Arizona and Mexico, separated at birth? Panelists at a Zócalo/Azteca event at the Heard Museum in Phoenix didn’t go that far. But in a wide-ranging conversation about Mexico’s economic rise and the opportunities it creates for Arizona and the U.S. Southwest, it became apparent that Arizona and Mexico have a lot in common—including bad reputations that represent significant barriers to achieving greater prosperity together.
The moderator, New York Times Phoenix bureau chief Fernanda Santos, took particular note of the reputational problems. And the three panelists—two from Arizona (Phoenix Mayor Greg Stanton and former Arizona-Mexico Commission executive director Margie A. Emmermann) and one from Mexico (Signum Research CEO and economist Héctor Romero)—took pains to dispel those reputations.
“When I was coming here, a friend of mine told me you shouldn’t go to Phoenix or Arizona because you may get arrested,” Romero said. “People in the U.S. sometimes believe they should not go to Mexico because they could get killed.” But Romero pointed out that he is always warmly welcomed in Phoenix, and that, despite issues with violence on the border in some states, Mexico is one of the most secure countries in Latin America.
Stanton, the Phoenix mayor, said several times that he had used the bully pulpit to distinguish himself from Arizona politicians whose actions and rhetoric have given the state an international reputation for being anti-immigrant, and anti-Mexican. He has made 12 trips to Mexico and opened a trade office in Mexico City to deepen economic, cultural, and educational partnerships between his city and “the growing economic giant that is Mexico.”
“If we don’t take advantage of that here, shame on us,” Stanton said of Mexico’s growing middle class. He noted that Arizona had lagged behind the rest of the country in exports, and he wanted to double exports from Phoenix to Mexico in the next five years. “We don’t have a choice,” the mayor said. “We have to build that stronger relationship.”
Indeed, all three panelists said that economic ties between Arizona and Mexico already run much deeper than is commonly understood. Emmermann, the former Arizona-Mexico Commission director, said that interests in trade, education, and energy were converging on both sides of the border.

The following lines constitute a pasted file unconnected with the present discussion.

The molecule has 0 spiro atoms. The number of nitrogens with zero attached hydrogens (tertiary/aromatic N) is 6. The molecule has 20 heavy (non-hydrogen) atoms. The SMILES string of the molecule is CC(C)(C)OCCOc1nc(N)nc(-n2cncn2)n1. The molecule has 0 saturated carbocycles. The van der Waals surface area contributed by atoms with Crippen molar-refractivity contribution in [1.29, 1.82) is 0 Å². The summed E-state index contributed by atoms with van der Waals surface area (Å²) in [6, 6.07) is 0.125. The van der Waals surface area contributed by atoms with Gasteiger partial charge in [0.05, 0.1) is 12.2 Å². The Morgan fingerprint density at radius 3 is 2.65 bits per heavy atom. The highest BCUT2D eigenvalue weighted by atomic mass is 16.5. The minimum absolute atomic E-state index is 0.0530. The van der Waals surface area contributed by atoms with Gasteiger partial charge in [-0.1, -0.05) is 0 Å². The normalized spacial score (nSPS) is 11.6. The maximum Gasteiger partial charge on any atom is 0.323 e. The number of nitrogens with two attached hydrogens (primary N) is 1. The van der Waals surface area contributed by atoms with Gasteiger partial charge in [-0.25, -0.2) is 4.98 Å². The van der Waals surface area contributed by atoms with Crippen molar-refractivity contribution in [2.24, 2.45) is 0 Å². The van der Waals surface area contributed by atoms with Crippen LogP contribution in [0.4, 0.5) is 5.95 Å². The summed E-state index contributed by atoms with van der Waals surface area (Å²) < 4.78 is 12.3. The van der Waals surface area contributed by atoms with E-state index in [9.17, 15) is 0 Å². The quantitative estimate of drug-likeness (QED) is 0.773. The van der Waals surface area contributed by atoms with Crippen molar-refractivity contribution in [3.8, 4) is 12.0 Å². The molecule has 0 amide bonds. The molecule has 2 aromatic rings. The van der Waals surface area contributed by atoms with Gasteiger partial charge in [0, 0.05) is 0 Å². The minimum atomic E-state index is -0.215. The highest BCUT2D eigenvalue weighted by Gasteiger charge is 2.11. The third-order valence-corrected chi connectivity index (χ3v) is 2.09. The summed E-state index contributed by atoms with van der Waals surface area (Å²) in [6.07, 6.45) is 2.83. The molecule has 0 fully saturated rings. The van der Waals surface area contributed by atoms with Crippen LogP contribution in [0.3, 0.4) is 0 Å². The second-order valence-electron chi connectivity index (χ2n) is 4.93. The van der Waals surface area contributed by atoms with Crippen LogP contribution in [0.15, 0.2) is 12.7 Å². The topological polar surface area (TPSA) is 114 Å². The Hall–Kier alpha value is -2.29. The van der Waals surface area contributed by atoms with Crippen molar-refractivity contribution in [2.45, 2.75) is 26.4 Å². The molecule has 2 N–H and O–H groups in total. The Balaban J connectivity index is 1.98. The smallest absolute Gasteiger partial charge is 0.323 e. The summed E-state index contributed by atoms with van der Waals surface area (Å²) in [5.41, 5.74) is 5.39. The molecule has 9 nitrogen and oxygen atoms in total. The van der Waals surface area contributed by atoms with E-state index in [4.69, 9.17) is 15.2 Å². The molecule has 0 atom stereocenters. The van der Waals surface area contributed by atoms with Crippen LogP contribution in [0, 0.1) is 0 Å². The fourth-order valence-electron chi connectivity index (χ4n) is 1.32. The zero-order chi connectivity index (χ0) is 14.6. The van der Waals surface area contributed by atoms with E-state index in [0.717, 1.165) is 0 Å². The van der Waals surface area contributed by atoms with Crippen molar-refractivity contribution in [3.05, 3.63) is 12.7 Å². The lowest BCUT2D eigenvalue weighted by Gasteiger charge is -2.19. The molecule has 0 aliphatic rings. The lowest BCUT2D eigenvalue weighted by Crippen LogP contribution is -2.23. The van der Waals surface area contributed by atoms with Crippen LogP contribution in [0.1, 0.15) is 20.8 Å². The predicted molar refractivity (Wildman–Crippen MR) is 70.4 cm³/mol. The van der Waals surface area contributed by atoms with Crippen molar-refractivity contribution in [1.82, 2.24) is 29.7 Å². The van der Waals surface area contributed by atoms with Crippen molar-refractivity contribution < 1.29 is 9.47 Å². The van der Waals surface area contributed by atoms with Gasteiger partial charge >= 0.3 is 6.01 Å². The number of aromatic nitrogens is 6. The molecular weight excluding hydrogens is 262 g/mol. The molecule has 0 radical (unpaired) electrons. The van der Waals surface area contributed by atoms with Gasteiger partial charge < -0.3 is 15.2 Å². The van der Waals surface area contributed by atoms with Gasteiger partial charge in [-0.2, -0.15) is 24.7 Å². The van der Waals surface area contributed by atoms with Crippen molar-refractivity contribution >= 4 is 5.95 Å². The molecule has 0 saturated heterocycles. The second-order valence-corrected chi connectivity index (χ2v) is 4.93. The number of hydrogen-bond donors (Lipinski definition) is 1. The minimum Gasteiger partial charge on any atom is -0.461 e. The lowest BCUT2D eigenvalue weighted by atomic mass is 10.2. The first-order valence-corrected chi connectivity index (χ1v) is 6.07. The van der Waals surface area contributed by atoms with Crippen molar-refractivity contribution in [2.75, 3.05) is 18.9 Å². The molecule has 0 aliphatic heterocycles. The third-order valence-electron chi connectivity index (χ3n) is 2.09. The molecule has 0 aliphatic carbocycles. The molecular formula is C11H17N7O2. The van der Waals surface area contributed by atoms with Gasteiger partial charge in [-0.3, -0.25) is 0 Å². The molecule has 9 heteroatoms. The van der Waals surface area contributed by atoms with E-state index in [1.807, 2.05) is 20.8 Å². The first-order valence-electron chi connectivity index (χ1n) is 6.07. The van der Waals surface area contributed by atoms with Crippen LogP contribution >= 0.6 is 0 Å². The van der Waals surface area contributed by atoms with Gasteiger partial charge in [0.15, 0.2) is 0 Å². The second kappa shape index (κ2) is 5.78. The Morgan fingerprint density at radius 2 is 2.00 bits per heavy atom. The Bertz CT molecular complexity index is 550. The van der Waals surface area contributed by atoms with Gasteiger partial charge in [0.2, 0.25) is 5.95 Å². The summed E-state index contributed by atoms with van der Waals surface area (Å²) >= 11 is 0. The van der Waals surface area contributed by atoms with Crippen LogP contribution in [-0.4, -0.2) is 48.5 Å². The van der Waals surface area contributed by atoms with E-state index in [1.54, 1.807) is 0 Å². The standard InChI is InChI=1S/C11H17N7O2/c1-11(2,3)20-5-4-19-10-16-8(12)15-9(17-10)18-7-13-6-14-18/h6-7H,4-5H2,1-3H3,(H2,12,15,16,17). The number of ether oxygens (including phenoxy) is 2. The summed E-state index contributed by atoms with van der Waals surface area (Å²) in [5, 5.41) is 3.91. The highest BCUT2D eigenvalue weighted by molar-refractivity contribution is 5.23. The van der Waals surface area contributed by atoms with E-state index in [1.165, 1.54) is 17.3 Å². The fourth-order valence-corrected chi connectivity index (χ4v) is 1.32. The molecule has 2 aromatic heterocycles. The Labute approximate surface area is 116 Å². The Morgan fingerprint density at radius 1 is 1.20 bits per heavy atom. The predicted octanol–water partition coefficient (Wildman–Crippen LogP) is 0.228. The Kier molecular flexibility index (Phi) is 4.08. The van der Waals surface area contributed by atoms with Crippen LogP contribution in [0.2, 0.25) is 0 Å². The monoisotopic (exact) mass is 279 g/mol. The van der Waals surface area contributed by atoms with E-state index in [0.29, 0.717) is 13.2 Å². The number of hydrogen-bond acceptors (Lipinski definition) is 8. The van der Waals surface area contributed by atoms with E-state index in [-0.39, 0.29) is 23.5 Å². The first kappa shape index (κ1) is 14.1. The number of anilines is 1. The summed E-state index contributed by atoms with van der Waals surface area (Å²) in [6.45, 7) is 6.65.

Noting that people still associate Mexico with low-wage and low-skilled jobs, Emmermann, now vice president of Molera Alvarez LLC, said: “That’s the Mexico of the past … You’ll find we’re talking less and less about differences, and more about similarities.”
“Some of my best friends are gringos,” quipped Romero, in agreement. “We are very similar.”
Romero said that commerce between the countries was five times greater than 20 years ago, when the North American Free Trade Agreement went into effect. Still, he said, “the U.S. economy is much more important to Mexico than we are to the U.S.—but this importance is growing very, very fast.” He argued that, in the U.S. economic competition with China, “the U.S. should see Mexico as a partner. In fact, we already are a partner.”
Stanton spoke with some envy about how export-oriented the Mexican economy is, and suggested it was a model for Arizona. “We can learn a lot from Mexico,” he said, pointing to Mexico’s free trade agreements with 42 countries around the world.
The panelists all took note of energy reform in Mexico and a commitment to renewal of infrastructure, and all three said those changes provided significant openings for companies from Arizona (and around the U.S.) to do more business in Mexico.
Education is also an important area for improvement—both in terms of its quality in both places, and in the need for exchanges. “One area where Mexico and the U.S. have not done a good job is student exchanges,” said Stanton.
Added Romero: “Only 15,000 Mexican students are at U.S. universities, which is a very, very small number. It should be around 60,000 students, maybe around 100,000 students.”
During the question and answer session with the audience, the panelists cited Texas—which provides in-state tuition to Mexican students—as a leader in exchanges that Arizona should emulate.
And Stanton made a point of saying the Lone Star State is better integrated with Mexico in other ways. “Texas is way ahead of Arizona when it comes to trade relations” with Mexico, he said. “Texas is way ahead of Arizona when it comes to tourism”—attracting Mexican tourists.
The audience questions also covered tomatoes and agriculture in Mexico, and the potential of the Port of Guaymas in the state of Sonora, which borders Arizona. The panelists predicted that Guaymas could grow into Arizona’s seaport, given its proximity.
Emmermann also noted the strong business and investment ties between Arizona and Canada, and said that Phoenix needed to think of itself as a crucial North American city, linking the U.S., Canada, Mexico, and eventually Central America. “We need to think bigger,” she said. “We need to be a trading bloc, a large trading bloc.”
“Phoenix connects the Americas,” Stanton said.